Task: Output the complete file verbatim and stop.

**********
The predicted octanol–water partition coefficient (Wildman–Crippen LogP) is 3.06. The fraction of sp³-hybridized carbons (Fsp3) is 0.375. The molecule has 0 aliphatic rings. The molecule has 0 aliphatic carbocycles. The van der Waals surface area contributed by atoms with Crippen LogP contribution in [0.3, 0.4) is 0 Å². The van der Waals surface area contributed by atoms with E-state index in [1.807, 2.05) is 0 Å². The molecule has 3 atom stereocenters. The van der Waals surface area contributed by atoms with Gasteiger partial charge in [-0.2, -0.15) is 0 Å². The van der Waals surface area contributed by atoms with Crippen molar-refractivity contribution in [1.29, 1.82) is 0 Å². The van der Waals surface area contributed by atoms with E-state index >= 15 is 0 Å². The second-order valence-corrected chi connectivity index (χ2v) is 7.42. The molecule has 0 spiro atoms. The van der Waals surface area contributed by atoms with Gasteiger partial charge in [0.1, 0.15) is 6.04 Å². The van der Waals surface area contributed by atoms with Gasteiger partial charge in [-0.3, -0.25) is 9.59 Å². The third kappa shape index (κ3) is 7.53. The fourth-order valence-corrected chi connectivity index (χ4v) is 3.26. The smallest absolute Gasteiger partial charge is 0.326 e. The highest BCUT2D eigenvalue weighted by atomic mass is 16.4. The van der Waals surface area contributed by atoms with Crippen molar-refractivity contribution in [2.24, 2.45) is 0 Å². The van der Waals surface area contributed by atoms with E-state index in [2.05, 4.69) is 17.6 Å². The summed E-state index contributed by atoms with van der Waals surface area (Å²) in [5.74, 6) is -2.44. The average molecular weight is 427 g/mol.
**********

The predicted octanol–water partition coefficient (Wildman–Crippen LogP) is 3.06. The fraction of sp³-hybridized carbons (Fsp3) is 0.375. The molecule has 0 aliphatic rings. The molecule has 0 aliphatic carbocycles. The van der Waals surface area contributed by atoms with Crippen LogP contribution in [0.3, 0.4) is 0 Å². The van der Waals surface area contributed by atoms with E-state index in [1.807, 2.05) is 0 Å². The molecule has 3 atom stereocenters. The van der Waals surface area contributed by atoms with Gasteiger partial charge in [-0.2, -0.15) is 0 Å². The van der Waals surface area contributed by atoms with Crippen molar-refractivity contribution in [1.29, 1.82) is 0 Å². The van der Waals surface area contributed by atoms with E-state index >= 15 is 0 Å². The second-order valence-corrected chi connectivity index (χ2v) is 7.42. The molecule has 0 spiro atoms. The van der Waals surface area contributed by atoms with Gasteiger partial charge in [0.1, 0.15) is 6.04 Å². The van der Waals surface area contributed by atoms with Gasteiger partial charge in [-0.3, -0.25) is 9.59 Å². The third kappa shape index (κ3) is 7.53. The fourth-order valence-corrected chi connectivity index (χ4v) is 3.26. The smallest absolute Gasteiger partial charge is 0.326 e. The highest BCUT2D eigenvalue weighted by atomic mass is 16.4. The van der Waals surface area contributed by atoms with Crippen molar-refractivity contribution in [2.24, 2.45) is 0 Å². The van der Waals surface area contributed by atoms with E-state index in [2.05, 4.69) is 17.6 Å². The summed E-state index contributed by atoms with van der Waals surface area (Å²) in [5.74, 6) is -2.44. The average molecular weight is 427 g/mol.